Monday, October 16, 2017

Kilonovas: Now the Evidence

Astronomy
Nature of Science 
History of Science
STEM

WaPo's Sarah Kaplan and Ben Guarino report on the collision of two collapsed stars that happened only recently when one thinks of time in terms of the universe. A mere 130 million years ago (mya). Like yesterday.

The result was a "kilonova," a merger of two neutron stars and is the first time this event has ever been observed, the "first cosmic event in history to be observed via both traditional telescopes...and gravitational wave detectors...". Unitl this event, kilonovas have been theoretical (This event demonstrates the power of a robust theoretical framework.). Neutron stars are composed of neutral particles and the collisons are the source of heavy elements such as gold, platinum and silver.

Julie McEnery, a NASA astrophysicist at Goddard Space Flight Center (Greenbelt, Md.) involved in this work is noted that this find is "transformational," and now scientists will be "able to combine dramatically different ways of viewing the universe, and I think our level of understanding is going to leap forward as a result." This new science is called "multimessenger astrophysics."

Kaplan and Guarino describe the fascination and excitement of the race to find the source of the signal. Scientists studying such events are constrained by the mechanics of the universe. First, it is a needle in a haystack event. Secondly, the haystack is on the move (as the universe races outward from us) so the signal grows more and more faint. There is a very short open window--about an hour--to observe this event before it disappears from view.

This place, the universe is big and fast.

Kaplan and Guarino  write that the "events... hewed closely to theories about the merger of neutraon stars based in nuclear physics, general relativity and research on the origins of elements." Ryan Foley, one of the scientists involved said that "'as a civilization (we) have been confined to the Earth, and almost all the information we've ever received from the universe has been through light. Yet we were able to predict...things as extreme as two neutron stars colliding when even the idea of neurtron stars was incredible.'"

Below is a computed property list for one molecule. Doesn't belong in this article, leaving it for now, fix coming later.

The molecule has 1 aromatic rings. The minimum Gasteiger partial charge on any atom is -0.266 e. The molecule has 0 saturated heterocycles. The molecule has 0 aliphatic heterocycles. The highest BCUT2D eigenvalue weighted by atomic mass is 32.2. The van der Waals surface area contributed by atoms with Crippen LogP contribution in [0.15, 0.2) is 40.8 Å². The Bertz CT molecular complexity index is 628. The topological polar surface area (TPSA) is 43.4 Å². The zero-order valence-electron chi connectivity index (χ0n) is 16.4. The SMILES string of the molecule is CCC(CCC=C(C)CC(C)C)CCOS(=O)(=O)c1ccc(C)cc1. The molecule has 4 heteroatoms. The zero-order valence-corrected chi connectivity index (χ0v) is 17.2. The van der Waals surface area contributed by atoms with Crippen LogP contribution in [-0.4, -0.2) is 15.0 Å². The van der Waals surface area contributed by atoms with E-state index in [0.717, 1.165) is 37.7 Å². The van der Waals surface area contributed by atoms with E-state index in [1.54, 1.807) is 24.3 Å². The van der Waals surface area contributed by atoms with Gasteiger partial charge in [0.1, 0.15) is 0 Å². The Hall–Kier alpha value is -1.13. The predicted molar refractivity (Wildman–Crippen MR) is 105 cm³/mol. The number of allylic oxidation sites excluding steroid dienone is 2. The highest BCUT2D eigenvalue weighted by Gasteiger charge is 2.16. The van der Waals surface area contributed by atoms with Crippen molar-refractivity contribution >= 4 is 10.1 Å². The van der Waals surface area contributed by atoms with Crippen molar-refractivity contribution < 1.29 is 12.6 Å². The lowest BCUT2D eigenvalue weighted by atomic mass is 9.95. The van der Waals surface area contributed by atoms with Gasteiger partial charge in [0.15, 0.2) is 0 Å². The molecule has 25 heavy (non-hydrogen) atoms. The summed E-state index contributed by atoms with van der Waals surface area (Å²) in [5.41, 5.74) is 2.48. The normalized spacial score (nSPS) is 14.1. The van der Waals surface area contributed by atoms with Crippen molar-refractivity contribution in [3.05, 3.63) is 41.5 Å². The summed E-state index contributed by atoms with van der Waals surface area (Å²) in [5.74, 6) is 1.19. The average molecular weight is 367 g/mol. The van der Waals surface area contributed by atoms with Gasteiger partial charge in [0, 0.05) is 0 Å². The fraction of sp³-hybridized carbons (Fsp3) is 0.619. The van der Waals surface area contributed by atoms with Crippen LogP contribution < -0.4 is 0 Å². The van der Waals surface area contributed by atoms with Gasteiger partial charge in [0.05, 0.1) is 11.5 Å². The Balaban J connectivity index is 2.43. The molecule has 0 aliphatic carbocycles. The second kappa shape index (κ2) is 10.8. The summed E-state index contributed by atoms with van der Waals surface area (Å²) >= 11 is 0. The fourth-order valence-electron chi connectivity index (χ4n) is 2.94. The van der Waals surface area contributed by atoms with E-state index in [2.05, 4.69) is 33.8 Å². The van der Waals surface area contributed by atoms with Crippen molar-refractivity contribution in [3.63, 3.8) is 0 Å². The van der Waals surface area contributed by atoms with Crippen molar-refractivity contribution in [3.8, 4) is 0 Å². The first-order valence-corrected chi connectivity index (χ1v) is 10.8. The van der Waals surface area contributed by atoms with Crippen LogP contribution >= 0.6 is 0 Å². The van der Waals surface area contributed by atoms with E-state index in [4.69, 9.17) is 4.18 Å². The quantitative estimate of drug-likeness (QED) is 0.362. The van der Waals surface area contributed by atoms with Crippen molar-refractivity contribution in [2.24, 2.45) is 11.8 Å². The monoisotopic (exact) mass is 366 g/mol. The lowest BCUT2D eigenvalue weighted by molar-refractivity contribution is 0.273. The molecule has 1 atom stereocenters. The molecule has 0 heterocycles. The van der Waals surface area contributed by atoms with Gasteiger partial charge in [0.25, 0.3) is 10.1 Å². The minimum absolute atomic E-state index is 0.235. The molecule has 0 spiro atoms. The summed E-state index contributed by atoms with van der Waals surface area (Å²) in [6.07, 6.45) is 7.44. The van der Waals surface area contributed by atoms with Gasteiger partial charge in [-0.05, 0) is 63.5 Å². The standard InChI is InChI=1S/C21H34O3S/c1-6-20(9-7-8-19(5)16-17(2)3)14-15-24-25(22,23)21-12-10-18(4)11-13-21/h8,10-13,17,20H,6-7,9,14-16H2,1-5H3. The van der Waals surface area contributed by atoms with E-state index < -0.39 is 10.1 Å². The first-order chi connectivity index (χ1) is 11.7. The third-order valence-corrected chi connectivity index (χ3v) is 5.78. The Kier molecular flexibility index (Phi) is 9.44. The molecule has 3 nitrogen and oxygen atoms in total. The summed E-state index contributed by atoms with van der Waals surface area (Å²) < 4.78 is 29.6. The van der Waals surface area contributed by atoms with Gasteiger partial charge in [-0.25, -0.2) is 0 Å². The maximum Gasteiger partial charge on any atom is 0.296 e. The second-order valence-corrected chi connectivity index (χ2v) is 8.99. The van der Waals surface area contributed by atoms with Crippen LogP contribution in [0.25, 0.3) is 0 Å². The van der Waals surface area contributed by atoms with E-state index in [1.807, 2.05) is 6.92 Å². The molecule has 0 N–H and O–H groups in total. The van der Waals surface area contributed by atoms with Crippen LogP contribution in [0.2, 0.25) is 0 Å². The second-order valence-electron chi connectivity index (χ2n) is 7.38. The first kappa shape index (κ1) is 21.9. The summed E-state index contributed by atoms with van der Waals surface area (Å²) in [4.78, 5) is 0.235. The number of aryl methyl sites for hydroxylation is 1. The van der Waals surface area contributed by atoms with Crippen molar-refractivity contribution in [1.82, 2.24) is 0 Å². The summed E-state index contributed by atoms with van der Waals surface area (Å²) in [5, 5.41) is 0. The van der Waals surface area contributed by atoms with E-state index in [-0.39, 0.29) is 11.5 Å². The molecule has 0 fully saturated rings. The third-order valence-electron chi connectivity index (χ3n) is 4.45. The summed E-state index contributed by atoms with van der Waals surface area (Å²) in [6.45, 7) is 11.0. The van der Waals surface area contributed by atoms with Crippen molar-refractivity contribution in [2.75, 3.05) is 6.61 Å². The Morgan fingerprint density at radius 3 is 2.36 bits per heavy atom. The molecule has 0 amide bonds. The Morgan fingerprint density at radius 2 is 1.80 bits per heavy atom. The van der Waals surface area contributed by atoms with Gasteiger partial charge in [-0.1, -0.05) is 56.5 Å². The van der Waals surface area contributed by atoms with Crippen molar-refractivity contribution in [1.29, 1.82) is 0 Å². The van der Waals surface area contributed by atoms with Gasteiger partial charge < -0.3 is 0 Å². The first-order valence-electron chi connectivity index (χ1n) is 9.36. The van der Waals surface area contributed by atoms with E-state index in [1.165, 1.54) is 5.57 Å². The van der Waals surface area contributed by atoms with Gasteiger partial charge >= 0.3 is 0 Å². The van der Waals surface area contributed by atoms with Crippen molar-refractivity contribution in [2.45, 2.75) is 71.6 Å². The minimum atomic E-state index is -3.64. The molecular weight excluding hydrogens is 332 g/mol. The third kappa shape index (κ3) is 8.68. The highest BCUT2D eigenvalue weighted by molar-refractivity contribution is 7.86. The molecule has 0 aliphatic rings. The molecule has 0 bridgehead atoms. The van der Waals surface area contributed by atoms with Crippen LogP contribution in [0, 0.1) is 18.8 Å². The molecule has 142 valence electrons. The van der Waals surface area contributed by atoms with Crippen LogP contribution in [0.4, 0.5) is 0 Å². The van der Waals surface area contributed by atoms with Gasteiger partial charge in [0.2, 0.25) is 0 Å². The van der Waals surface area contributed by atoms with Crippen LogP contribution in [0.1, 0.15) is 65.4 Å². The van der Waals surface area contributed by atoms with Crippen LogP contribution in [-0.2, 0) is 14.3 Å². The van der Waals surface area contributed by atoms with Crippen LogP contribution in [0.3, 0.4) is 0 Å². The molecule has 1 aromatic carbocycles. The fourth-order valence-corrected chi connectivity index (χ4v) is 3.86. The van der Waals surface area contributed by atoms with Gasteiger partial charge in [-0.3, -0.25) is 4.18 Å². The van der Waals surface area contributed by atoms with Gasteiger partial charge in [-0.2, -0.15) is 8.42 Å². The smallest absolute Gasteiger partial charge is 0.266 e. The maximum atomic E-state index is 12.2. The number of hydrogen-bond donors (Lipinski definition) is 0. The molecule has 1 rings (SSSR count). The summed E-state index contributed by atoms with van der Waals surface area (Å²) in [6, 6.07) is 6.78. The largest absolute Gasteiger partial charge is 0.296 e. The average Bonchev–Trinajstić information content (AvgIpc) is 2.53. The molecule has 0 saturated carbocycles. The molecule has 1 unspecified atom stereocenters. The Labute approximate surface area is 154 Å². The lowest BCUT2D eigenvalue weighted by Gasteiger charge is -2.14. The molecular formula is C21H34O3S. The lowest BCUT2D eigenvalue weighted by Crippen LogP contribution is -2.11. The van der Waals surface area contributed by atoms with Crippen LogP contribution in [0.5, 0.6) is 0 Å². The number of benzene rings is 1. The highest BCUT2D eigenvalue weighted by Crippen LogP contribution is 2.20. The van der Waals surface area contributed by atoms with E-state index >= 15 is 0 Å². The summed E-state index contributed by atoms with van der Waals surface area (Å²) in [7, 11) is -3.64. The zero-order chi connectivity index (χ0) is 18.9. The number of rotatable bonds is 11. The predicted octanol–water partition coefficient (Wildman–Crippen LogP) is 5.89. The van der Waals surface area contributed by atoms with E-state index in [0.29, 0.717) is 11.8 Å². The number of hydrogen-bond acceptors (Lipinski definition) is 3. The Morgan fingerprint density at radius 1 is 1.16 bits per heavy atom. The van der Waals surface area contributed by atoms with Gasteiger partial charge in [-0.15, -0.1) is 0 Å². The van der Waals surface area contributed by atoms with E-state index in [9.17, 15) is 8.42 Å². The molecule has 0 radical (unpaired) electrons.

McEnery put it this way. "While I'm not surprised that Einstein is right, it's always nice to see him pass another test." Here is the WaPo article which includes visualizations of the event.

Here are some of the numbers: 70 laboratories and telescopes around the world and ~ 4500 authors of the paper published in the Astrophysical Journal Letters. They represent 910 institutions.This is not the largest collaboration ever.

There is also another report from NPR with animations that include how "it actually looked to astronomers." I especially liked this view. I think the two reports, WaPo and NPR complement one another and that both deserve a look so please at least scan them if you want to know more.

Nell GreenfieldBoyce, the author of the NPR essay calls attention to one thing most of us might be interested in: the gold, the platinum and the silver produced resulting from this mash-up.

She writes "Now to the scale of the debris.'That debris is strange stuff,' according to theoretician Daniel Kasen.'It's gold and platinum but it's mixed in with what you'd call just regular radioactive waste, and there's this big radioactive wast cloud that just starts mushrooming out from the merger site. It starts out small, about the size of a small city, but it's moving so fast--a few tenths of the speed of light--that after a day it's a cloud the size of the solar system.'"

GreenfieldBoyce writes that "according to (Kasen's) estimates, this neutron star collision produced around 200 Earth masses of pure gold, and maybe 500 Earth masses of platinum." 'It's a ridiculously huge amount on human scale.' Kasen wears a platinum wedding ring and notes that 'it's crazy to think that these things that seem very far out and kind of exotic actually impact the world and us in kind of intimate ways.'"

Earth masses represent a lot of tons, way more than I'm prepared to calculate. Atlas would struggle. One Earth mass equals 5.972x10^24 kg. The ^ represents to the power of 24.

Calculate away at heart's content!








No comments:

Post a Comment